This week, the European Union issued a ban for the organization’s subsidiaries on financing or cooperating with Israeli institutions in the territory Israel seized in the 1967 Six-Day War.
At the end of the Six-Day War, Israel gained control of the Gaza Strip and the Sinai Peninsula from Egypt, the West Bank and East Jerusalem from Jordan, and the Golan Heights from Syria. Today, Israel still occupies and claims control over parts of all of these territories but the Sinai Peninsula, which was returned to Egypt in 1979 after the Camp David Accords.
Although the Gaza Strip, the West Bank and the Golan Heights are widely recognized by many states and entities as having been under the governance of the Palestinian National Authority since the 1993 Oslo Accords, the administration of Israeli prime minister Binyamin Netanyahu has condoned the settlement of the West Bank by Israelis, and has not relinquished control of the Gaza Strip’s airspace and coastline to P.N.A. president Mahmoud Abbas. Thus, the territorial extent of these bans is significant.
Also significant are the potential financial and social repercussions of the edict. After all, the E.U. is the largest trading partner for Israel, importing and exporting $40 billion in goods and services last year.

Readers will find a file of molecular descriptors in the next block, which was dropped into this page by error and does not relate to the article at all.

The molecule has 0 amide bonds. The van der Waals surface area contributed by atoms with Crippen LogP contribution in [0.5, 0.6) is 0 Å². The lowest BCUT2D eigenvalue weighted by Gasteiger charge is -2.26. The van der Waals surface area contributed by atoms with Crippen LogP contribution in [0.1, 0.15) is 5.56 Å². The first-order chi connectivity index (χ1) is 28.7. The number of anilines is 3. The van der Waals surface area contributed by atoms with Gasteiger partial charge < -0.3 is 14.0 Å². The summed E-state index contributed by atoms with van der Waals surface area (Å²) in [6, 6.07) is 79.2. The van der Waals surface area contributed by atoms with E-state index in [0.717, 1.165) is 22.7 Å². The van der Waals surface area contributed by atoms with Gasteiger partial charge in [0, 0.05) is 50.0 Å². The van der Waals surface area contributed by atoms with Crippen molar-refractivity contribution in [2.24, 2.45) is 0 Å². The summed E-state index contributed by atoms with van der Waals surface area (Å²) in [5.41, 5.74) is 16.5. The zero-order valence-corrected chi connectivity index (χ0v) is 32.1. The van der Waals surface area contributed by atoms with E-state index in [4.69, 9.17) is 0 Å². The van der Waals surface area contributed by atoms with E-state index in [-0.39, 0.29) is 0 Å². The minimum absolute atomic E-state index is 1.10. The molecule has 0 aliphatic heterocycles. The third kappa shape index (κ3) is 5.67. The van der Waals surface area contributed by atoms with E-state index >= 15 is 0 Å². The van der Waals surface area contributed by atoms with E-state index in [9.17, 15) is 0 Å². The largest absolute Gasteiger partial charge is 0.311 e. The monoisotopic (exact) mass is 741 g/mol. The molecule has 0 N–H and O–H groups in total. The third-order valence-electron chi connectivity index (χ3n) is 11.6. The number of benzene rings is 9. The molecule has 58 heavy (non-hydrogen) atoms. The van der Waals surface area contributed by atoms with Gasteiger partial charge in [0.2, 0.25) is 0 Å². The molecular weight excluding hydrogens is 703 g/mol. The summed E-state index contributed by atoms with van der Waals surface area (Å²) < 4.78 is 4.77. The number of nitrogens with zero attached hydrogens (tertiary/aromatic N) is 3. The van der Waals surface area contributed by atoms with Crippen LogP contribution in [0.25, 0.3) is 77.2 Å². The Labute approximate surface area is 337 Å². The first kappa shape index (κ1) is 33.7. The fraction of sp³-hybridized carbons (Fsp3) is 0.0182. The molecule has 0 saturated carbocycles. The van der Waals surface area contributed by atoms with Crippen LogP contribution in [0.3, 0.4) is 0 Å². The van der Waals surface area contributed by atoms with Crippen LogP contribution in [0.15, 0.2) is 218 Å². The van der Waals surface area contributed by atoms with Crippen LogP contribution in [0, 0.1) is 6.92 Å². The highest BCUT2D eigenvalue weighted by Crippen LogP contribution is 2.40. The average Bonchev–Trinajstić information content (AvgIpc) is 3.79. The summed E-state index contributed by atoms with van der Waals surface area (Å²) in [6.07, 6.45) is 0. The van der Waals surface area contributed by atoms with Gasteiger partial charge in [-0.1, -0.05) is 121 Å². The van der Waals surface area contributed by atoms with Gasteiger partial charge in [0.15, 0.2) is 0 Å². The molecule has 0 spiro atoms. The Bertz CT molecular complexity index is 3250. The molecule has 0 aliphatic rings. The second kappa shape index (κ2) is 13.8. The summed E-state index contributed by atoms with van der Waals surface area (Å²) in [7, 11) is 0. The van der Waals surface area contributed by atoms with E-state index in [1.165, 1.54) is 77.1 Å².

The main practical implication of the edict is that for Israeli groups that wish to receive grants or prizes from E.U.-operated or owned institutions or foundations, those within the occupied territories—or, as the guidelines said, outside of the “pre-1967 borders”—will be ineligible. It does not apply to human rights organizations, to Israeli government ministries or agencies, or to private individuals.
These bans will not go into effect until next year, and will affect only the E.U. as a conglomerate, without disrupting the ability of the E.U.’s individual member states to deal with the Israeli occupied territories (although the member states are recommended to proceed with the bans along with the E.U. as a whole). Nevertheless, many officials and ordinary people in Israel feel that they are being unfairly singled out for censure. Israeli Minister of Housing and Construction Uri Ariel commented that the E.U.’s gambit was “reminiscent of boycotts of the Jews in Europe over 66 years ago.”
Other Israelis are less quick to condemn the bans as racist or prejudiced, but rather worry that, now that the P.N.A. has seen that it can get what it wants without coming to the negotiating table, they will have less desire to do so, as one anonymous Israeli minister said to the New York Times. American secretary of state John Kerry has sought to revive Israeli-Palestinian peace negotiations this year, and prior to these bans the E.U. seemed to be quietly and unobtrusively cooperative and supportive of the process.
However, European Council for Foreign Relations analyst Daniel Levy believes these bans show that the E.U. does have an agenda when it comes to Israeli-Palestinian peace, and they will open the door for the E.U. to more strongly express its disapproval of Israel’s actions if United States-led talks fall through.
By Laura Gates
Source: The New York Times, Haaretz